It was more episodic rather than an overall, overriding arc.

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Here's the thing I question: why Boyle concentrated so much on concepts which limited him and the show. Like why pick on the history of the friggin' Eastlands neighborhood? So what, if he lived there? London isn't the first city to rehabilitate a former junkyard neighborhood and turn it into an Olympic Park. The whole idea of 'industrialization' as part of the show is valid, but why give it the bkgd of 'his' neighborhood?

And then why certain, select industries only -- the NHS, the film/Tv industry--of the UK? What about its Armed Forces, finance, shipping, musical theatre? It seemed very limiting and a "look-at-me-here" feel to it. Film Industry, when only one film was used? Where were Lawrence of Arabia, Brief Encounter, The THird Man, etc., etc.

His concept was muddled and quite narrow.

I think the industrialization section both represented the fact that UK was first nation on earth to become industrialised and also that a former industrial area in London had been regenerated. I didn't get the sense it was dedicated solely to his neighbourhood -- that actor (Kenneth Brannagh) was I think playing Isambard Kingdom Brunel and so 'overseeing' the Industrialization process. I think that's what I saw.lol. And I think that was sublime -- clever in a really conceptual way especially considering that historical representation that was the Industrial revolution would give rise to the forged ring. I thought that was great.

I agree about the music/film segment. I didn't like it either. Something better could have been achieved. Don't know what though. However, I did like the rocket men in the sky whilst the Bowie song was playing.

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Some people clearly didn't get it!

Here's the thing I question: why Boyle concentrated so much on concepts which limited him and the show. Like why pick on the history of the friggin' Eastlands neighborhood? So what, if he lived there? London isn't the first city to rehabilitate a former junkyard neighborhood and turn it into an Olympic Park. The whole idea of 'industrialization' as part of the show is valid, but why give it the bkgd of 'his' neighborhood?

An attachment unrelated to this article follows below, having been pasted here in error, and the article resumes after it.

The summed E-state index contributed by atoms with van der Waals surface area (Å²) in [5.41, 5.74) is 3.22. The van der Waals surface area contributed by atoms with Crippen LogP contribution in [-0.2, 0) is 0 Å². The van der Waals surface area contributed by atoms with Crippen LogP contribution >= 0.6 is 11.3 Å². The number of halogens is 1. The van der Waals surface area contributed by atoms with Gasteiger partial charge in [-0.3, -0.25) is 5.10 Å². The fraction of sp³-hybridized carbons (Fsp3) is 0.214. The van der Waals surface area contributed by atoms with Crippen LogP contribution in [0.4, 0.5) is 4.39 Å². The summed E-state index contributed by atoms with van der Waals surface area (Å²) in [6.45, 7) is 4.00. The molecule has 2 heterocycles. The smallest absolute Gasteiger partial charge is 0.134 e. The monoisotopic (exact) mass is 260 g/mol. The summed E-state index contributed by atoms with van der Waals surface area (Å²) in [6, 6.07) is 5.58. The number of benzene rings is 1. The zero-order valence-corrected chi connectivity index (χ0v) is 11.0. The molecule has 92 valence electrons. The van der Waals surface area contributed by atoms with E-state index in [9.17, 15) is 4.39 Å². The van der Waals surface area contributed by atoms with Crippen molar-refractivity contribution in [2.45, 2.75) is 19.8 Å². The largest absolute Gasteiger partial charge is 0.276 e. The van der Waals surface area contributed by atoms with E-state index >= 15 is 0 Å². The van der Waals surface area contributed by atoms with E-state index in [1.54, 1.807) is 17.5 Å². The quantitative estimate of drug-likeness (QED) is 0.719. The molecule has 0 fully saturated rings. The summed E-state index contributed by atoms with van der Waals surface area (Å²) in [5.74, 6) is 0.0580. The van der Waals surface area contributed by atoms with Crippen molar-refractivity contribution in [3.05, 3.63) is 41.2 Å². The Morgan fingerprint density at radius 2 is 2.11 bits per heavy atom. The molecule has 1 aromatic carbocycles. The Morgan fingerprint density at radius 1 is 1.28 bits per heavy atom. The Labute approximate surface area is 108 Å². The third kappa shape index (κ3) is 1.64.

It wasn't about the East End at all - indeed it was about as non-specific as you could get when it comes to British history as the story really applies to virtually anywhere in the country.

The Parade of nations would have been perfect for most of that British Music in their full form (rather than just a brief mix), whilst the music segment should have just been a few iconic numbers, played mostly full, whilst the Beatles' homage from earlier could have been done in this part instead of that awful love story.

They didn't have the beat for the parade - the music for that was especially chosen in order to encourage the athletes to move quicker,. Clearly though the ceremony wasn't to your taste, which is fine, but it resonated brilliantly with Brits and avoided the obvious. I think comments here also show how ceremonies really need to be the vision of one director rather than designed by committee.

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Hey, if you want the athletes to move a bit faster, then you simply have them march in formation and have the background music played at a slightly faster speed, just ever so slightly.

I thought it was average to slightly above average sure. It could have easily have added the obvious references to British culture and still been highly praised for it.

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Don't appreciate personal derogatory abuse on here just for posting my opinions.

Please keep that sort of filth language for elsewhere

I don't appreciate your snidey remarks. You're a prick mate. I call a spade a spade, you're a prick.

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I don't appreciate your snidey remarks. You're a prick mate. I call a spade a spade, you're a prick.

Well, that person you're calling a "prick" also happened to be one of the many "pricks" who worked for a living paying for your dole checks when you were on yer benefits. Just calling a spade a spade mate.